I have a master PostgreSQL 9.5 server and a standby server. For replication I use repmgr (WAL streaming). Typically the delay between master and standby is <5s:

$ psql -t -c "SELECT extract(epoch from now() - pg_last_xact_replay_timestamp());"

Periodically pg_repack is invoked on master in order to optimize indexes and tables. Repacking tables causes massive changes in WAL streaming and significantly slows down replication, so that the difference between master and standby could be more than 1h.

Is there a way how to reduce such delay? Is it possible to synchronize newly incoming data with higher priority than repack changes?

3 Answers 3


I was about to ask a similar question, but it is related to the replication streaming ("physical"/block related) that streams/replicates the actual data writes to the disk(s). With vacuum full (reindexes), and truncates/restores, and now pg_repack, the tables are rewritten to disk, causing a lot of data writes that need to be streamed to the other side...

Thus, no, I don't believe you'll be able to do the "prioritization" as the moment the rebuilt table are "swapped" into active table, the new updates/writes on the master, will be going to the rebuild table, not the old table, and then the replica needs that table "available"!

I've been getting into the habit of killing the replication, doing the major data changes (perhaps a good practise to have it as a "backup" available before the data changes) and then doing a new full pg_basebackup/replication restarts

Hope this helps to explain the situation you are in and how I've been solving it till now :)

That said do go read: https://www.depesz.com/2013/06/21/bloat-removal-by-tuples-moving/

Depesz explains a mechanism that helped him move data to the beginning of the table "on the fly" with data available all the time using code similar to:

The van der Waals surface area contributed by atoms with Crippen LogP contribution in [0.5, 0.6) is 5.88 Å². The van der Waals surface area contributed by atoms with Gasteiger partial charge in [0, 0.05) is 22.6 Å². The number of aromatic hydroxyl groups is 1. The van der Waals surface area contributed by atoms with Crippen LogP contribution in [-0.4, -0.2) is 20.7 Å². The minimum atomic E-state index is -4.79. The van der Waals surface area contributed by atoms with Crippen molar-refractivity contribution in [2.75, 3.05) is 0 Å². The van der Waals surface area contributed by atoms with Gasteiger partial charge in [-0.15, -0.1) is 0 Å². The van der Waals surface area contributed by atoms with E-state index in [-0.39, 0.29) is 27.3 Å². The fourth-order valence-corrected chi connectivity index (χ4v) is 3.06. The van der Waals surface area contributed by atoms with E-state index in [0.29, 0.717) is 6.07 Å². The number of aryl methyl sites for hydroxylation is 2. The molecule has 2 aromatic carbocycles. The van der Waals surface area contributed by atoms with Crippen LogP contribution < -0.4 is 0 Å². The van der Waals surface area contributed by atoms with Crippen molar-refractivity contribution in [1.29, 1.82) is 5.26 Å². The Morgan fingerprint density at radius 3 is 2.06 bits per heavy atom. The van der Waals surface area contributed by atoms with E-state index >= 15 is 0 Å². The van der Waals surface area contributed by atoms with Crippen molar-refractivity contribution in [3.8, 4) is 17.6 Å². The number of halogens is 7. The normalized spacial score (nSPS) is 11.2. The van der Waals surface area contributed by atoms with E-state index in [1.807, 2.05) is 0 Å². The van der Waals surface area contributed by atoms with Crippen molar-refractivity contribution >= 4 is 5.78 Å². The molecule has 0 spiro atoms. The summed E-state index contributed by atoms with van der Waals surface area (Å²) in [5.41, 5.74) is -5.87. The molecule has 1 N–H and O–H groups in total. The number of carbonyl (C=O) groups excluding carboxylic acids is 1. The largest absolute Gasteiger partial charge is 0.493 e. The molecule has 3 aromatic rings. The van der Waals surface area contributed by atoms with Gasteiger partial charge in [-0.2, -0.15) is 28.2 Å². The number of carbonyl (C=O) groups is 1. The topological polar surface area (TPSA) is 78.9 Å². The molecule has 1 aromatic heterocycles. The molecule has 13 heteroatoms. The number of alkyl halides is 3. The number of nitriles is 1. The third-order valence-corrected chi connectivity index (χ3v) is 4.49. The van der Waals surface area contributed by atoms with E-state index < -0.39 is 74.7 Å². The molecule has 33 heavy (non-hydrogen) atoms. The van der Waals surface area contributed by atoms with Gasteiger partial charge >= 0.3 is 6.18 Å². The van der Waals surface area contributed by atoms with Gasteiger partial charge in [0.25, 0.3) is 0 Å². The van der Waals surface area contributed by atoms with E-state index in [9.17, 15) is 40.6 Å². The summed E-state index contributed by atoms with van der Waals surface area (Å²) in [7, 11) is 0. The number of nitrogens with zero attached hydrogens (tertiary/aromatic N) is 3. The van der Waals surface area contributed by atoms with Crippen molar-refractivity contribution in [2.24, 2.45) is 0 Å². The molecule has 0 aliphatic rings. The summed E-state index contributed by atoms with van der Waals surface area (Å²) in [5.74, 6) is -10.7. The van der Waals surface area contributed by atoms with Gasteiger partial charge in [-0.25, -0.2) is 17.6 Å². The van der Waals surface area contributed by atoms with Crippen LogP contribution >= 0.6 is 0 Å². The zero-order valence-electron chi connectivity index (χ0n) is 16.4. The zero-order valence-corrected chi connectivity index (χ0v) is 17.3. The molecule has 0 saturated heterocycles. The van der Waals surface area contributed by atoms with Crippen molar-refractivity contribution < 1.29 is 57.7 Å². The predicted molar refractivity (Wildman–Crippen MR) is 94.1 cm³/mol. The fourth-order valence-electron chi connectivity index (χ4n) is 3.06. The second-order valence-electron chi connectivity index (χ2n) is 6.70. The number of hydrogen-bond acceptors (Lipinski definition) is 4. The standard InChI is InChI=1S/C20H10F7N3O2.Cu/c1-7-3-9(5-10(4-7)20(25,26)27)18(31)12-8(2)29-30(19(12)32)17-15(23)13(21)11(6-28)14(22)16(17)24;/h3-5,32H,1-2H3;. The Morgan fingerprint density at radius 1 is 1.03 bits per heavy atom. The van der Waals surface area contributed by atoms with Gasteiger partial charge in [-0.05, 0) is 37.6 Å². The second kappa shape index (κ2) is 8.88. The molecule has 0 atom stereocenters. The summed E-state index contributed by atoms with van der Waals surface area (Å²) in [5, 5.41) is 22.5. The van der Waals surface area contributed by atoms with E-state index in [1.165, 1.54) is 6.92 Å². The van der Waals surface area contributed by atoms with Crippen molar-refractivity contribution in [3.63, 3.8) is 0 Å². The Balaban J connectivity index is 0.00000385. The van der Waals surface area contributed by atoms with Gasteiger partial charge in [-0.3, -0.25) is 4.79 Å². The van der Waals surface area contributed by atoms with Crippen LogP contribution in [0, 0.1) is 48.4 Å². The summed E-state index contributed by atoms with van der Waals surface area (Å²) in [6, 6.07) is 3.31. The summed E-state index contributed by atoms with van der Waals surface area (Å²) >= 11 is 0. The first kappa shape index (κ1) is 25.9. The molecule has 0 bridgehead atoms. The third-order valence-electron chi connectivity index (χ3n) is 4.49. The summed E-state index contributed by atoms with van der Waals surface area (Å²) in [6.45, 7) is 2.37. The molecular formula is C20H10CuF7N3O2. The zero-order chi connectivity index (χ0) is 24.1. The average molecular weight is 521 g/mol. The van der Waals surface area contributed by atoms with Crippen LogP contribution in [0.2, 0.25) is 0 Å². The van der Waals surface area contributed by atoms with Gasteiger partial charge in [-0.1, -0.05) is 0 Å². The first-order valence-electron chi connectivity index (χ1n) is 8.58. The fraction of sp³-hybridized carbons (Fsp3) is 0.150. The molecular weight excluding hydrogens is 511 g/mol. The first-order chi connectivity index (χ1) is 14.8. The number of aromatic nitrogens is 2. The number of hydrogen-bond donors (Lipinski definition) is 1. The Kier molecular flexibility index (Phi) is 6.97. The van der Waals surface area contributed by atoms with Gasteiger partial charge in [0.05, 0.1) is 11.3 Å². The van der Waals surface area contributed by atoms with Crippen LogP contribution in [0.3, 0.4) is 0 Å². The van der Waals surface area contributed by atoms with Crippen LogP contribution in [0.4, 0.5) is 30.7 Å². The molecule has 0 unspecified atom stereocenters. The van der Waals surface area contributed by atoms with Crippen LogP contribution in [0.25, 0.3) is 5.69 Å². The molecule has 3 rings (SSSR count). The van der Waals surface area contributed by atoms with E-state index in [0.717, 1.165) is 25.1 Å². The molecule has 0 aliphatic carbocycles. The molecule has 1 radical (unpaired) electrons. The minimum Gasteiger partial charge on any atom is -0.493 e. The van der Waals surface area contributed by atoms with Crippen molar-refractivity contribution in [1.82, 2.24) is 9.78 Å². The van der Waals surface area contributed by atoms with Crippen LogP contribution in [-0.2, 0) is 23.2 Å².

with x as (
delete from test where id in (999997,999998,999999) returning *
insert into test
    select * from x;

this is then run in batches, with $vacuum$ statements running together to clean up the space. Doing this in a slow/managed method, you could be able to do the "repack" with not too far behind replicas.

Just be careful of triggers on update/insert/delete !


The WAL is a sequential log, so a segment in the WAL can only be applied if all the preceding segments have been applied. So it makes no logical sense to prioritise some WAL segments over others.

When you use pg_repack you are making changes to the database data, so it's written to the WAL. When you say that "this slows replication", I would probably refine that as "it delays replication", because of the volume of replication required, rather than slowing it.

The only solution I can see is to either delay the pg_repack to a less critical time (if there is one), or modify the method of optimising the tables and indexes to minimise the amount of WAL writes (such as what @Hvisage pointed to).


You can artificially slow down pg_repack by limiting the CPU it can use, by using cpulimit.

I've tested it in production where I was repacking a 3TB table, which ended up causing a replication lag of ~30min while doing inserts into the new table. So, those inserts had to be slowed down and I ended up limiting the CPU to 40% using cpulimit.

sudo cpulimit -p <postgres-pid-of-pg_repack> -l 40

40 is not a universal number, but you can come up with your own by doing a hit a trial by looking at the replication lag.

Your Answer

By clicking “Post Your Answer”, you agree to our terms of service and acknowledge you have read our privacy policy.

Not the answer you're looking for? Browse other questions tagged or ask your own question.